Paul Branscombe named Wilton town administrator
WILTON – It’s official, Paul Branscombe in the new town administrator, and he is settling into the position he has been filling as interim administrator since May 3. Former Administrator Scott Butcher and his two assistants resigned abruptly on March 26, citing conflicts with the select board.
That left the town office with no employees and a pile of uncompleted tasks.
The Select Board made the announcement on July 2. Branscombe had been a finalist in the process that hired Butcher.
In an interview on July 6, Branscombe spoke briefly about what has been called “the financial mess” that he inherited.
“They were all overwhelmed,” he said of his predecessor, due to a lack of experience. Butcher had never before served as administrator. “And apparently he was one of those people who couldn’t ask for help.”
Branscombe, 69, brings a solid background in management to the position. He previously served as administrator for the towns of Gilmanton and Ashland. He currently lives in Louden and lived in Worcester, Mass., for about 20 years where he worked in the insurance industry.
“We’ve restored the selectmen’s office,” Branscombe. He gave a great deal of credit for that to his new assistant Janice Pack and Finance Officer Deborah Harling, both of whom with considerable experience in town affairs. “Among us, we have about 39 years of experience. I feel very good about this.”
Next week this town will face an audit, he said, “and I can’t say it will be a good one. The town has been using Quick Books, which is not a recognized municipal system.” Under Butcher, the town had contracted with Business Management Systems, Inc. to set up a new system, but the contract was never implemented.” They have since been using both systems in parallel.
He met recently with Jim Foley of BMSI to get that on track again. “We need to be accepted by the (state Department of Revenue Administration) again.” Some of the problems go back a number of years, he said.
This week he will hold his first meeting with department heads, and after that staff meetings. “I want to hear from Land Use and the assessor. Then we have to start getting ready for budget season.”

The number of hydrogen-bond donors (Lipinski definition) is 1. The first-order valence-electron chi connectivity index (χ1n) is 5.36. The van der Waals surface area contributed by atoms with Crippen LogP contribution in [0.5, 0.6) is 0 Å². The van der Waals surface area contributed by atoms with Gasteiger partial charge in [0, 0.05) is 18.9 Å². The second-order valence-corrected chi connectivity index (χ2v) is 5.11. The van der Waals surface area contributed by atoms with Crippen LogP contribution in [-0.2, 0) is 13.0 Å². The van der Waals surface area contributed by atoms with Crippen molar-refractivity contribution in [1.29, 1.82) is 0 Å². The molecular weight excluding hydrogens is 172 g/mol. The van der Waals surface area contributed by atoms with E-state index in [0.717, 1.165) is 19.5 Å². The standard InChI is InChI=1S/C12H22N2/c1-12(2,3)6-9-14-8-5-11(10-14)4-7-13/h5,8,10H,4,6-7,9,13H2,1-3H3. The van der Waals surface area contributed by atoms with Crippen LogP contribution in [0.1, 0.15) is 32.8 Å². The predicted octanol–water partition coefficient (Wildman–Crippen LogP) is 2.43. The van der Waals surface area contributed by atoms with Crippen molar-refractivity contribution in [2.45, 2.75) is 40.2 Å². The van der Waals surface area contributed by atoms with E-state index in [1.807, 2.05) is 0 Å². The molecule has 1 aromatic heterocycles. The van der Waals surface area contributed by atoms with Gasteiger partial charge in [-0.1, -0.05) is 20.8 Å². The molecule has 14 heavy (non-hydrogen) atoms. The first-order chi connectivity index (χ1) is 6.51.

He has “great department heads,” he said, public works, ambulance, fire and police departments. “Everyone is so accommodating.”
Part of the problem, he said, was lack of communication in the previous administration. “We haven’t been able to get reports, but now we can, thanks to the staff. Things weren’t being done correctly and it has been time consuming” to get records and files straightened out.
With a functioning office again, he said, “we’ve taken a lot of responsibility back from the selectmen.”
There are a lot of on-going projects that need to be dealt with: dams and bridges, work that was postponed, including the New Reservoir Dam which is under a letter of deficiency from the state; Old County Road Bridge which will require extensive, and expensive, stone work; and the possible closing of the Stagecoach Road bridge. A hearing on that is set for July 16.
“We’re working with DES on the dam,” he said, and a required archeological survey has been completed. No ancient Native American presence was found.
“I’m working with the Economic Development Committee on the welcome signs and updating the town website, and the Riverwalk is coming up. (Those projects) fall on the select board, not the committee.”
He would also like to work more closely with the schools, joint purchasing of supplies, for instance. “The school is the major part of the tax bill,” and they should not be totally separate entities.
“I have an open door policy,” Branscombe said. “Come in and chat. Those people out there are our eyes and ear,s” so we can know what is going on.